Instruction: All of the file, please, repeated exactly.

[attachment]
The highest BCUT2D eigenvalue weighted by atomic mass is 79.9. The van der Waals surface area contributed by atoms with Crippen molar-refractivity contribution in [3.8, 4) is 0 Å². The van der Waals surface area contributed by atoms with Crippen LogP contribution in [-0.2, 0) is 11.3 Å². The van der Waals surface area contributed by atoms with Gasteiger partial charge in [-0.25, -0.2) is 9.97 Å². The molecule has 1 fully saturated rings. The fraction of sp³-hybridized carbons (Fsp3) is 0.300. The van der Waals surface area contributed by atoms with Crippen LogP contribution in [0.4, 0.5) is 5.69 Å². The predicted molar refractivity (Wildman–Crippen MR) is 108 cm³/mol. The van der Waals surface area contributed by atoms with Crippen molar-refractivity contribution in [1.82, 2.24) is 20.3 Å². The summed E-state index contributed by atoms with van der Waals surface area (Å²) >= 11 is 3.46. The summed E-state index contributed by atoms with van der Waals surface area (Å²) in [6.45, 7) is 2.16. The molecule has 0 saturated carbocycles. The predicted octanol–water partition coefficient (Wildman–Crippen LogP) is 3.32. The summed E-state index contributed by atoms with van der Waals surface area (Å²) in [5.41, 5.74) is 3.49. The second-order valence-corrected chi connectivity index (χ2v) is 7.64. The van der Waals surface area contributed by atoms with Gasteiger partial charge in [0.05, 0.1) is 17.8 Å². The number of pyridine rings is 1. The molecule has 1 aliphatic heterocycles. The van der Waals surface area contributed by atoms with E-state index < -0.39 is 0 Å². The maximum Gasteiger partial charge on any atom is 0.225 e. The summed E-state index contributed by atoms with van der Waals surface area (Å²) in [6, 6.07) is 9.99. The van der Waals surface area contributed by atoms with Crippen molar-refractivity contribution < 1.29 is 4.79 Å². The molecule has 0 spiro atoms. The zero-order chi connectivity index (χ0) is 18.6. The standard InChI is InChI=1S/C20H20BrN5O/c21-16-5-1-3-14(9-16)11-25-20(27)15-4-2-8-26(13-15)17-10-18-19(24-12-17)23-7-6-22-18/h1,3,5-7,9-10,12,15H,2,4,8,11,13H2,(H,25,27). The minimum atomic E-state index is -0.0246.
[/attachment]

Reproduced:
The highest BCUT2D eigenvalue weighted by atomic mass is 79.9. The van der Waals surface area contributed by atoms with Crippen molar-refractivity contribution in [3.8, 4) is 0 Å². The van der Waals surface area contributed by atoms with Crippen LogP contribution in [-0.2, 0) is 11.3 Å². The van der Waals surface area contributed by atoms with Gasteiger partial charge in [-0.25, -0.2) is 9.97 Å². The molecule has 1 fully saturated rings. The fraction of sp³-hybridized carbons (Fsp3) is 0.300. The van der Waals surface area contributed by atoms with Crippen LogP contribution in [0.4, 0.5) is 5.69 Å². The predicted molar refractivity (Wildman–Crippen MR) is 108 cm³/mol. The van der Waals surface area contributed by atoms with Crippen molar-refractivity contribution in [1.82, 2.24) is 20.3 Å². The summed E-state index contributed by atoms with van der Waals surface area (Å²) >= 11 is 3.46. The summed E-state index contributed by atoms with van der Waals surface area (Å²) in [6.45, 7) is 2.16. The molecule has 0 saturated carbocycles. The predicted octanol–water partition coefficient (Wildman–Crippen LogP) is 3.32. The summed E-state index contributed by atoms with van der Waals surface area (Å²) in [5.41, 5.74) is 3.49. The second-order valence-corrected chi connectivity index (χ2v) is 7.64. The van der Waals surface area contributed by atoms with Gasteiger partial charge in [0.05, 0.1) is 17.8 Å². The number of pyridine rings is 1. The molecule has 1 aliphatic heterocycles. The van der Waals surface area contributed by atoms with E-state index < -0.39 is 0 Å². The maximum Gasteiger partial charge on any atom is 0.225 e. The summed E-state index contributed by atoms with van der Waals surface area (Å²) in [6, 6.07) is 9.99. The van der Waals surface area contributed by atoms with Crippen molar-refractivity contribution < 1.29 is 4.79 Å². The molecule has 0 spiro atoms. The zero-order chi connectivity index (χ0) is 18.6. The standard InChI is InChI=1S/C20H20BrN5O/c21-16-5-1-3-14(9-16)11-25-20(27)15-4-2-8-26(13-15)17-10-18-19(24-12-17)23-7-6-22-18/h1,3,5-7,9-10,12,15H,2,4,8,11,13H2,(H,25,27). The minimum atomic E-state index is -0.0246.